Line #45: This is the API we are interested to call i.e. PostHealthUpdates().

Since we have initialized health status for all ESXi hosts to “green”, now is the time to simulate a fake health update so that Proactive HA will trigger “quarantine mode” on a host. We can use exactly the same script with little change to line #38,39 & 40. Note that simulating fake health update is only for educational purpose . Take a look at the code snippet for pushing “red”(fake) health status a host.

#Provider ID for the registered provider
providerid="52 b5 17 d2 2f 46 7e 9b-5f 4e 1a 25 a3 db 49 85"
health_update=vim.HealthUpdate()
health_update.entity=host
health_update.healthUpdateInfoId="1000"
health_update.id="vThink-BVM"
health_update.remediation ="Please replace power unit"
health_update.status="red"
#Below is the array of health updates
updates = [health_update]

#Method to post health updates for Proactive HA to consume
heath_update_mgr.PostHealthUpdates(providerid,updates)

Once I executed above script, I refreshed web client after 3-4 seconds and below is what I see. How cool is that?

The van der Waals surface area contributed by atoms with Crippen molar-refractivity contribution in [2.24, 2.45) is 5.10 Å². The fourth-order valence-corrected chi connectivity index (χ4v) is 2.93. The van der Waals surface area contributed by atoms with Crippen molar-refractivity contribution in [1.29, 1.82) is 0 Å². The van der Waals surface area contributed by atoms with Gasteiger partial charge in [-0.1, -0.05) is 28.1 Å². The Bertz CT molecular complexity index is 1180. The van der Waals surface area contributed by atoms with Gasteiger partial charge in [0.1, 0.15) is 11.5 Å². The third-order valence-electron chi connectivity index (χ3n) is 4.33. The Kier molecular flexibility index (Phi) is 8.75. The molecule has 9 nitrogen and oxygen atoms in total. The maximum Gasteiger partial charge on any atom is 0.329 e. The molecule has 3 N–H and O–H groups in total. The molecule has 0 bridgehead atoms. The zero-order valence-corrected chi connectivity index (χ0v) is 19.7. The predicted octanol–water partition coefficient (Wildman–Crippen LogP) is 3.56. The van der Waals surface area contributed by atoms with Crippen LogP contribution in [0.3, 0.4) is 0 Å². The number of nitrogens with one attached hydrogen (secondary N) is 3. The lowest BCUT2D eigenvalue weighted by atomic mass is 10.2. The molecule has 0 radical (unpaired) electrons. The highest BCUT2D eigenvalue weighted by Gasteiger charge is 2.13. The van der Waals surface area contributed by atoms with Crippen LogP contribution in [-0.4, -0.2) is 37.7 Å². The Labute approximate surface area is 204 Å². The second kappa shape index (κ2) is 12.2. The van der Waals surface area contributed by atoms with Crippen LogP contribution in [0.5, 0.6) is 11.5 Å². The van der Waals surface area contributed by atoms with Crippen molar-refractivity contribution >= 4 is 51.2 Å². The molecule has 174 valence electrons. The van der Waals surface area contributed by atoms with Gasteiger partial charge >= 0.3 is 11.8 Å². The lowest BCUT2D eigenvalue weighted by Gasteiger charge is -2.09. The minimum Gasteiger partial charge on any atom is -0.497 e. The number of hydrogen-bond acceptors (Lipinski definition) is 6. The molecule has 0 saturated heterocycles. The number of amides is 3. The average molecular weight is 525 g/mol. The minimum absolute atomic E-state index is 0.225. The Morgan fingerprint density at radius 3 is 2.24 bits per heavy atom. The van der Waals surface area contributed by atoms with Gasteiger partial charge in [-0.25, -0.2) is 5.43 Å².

Now you can set the host health status back to “green” the way did above, which will make host to exit from quarantine mode. Finally you can leverage my Part-1 scripts to disable Proactive HA on the cluster and un-register the fake health provider we registered initially. In addition to APIs we explored in part-1 & 2, there are few more utility APIs Proactive HA has exposed. I will leave them for your exercise. Let me know if you have any doubts/comments.

Further learning:

1. If you haven’t started with vSphere python SDK i.e. pyVmomi. Here is my tutorial post on the same.

2.For the sake of simplicity, I use to write individual API scripts & hard-code some parameters but I have a plan to consolidate above scripts to have good Proactive HA pyVmomi module. If you would like to contribute to module, please let me know, we can work together.

Tutorial: Part-1: How to configure & manage Proactive HA using pyVmomi?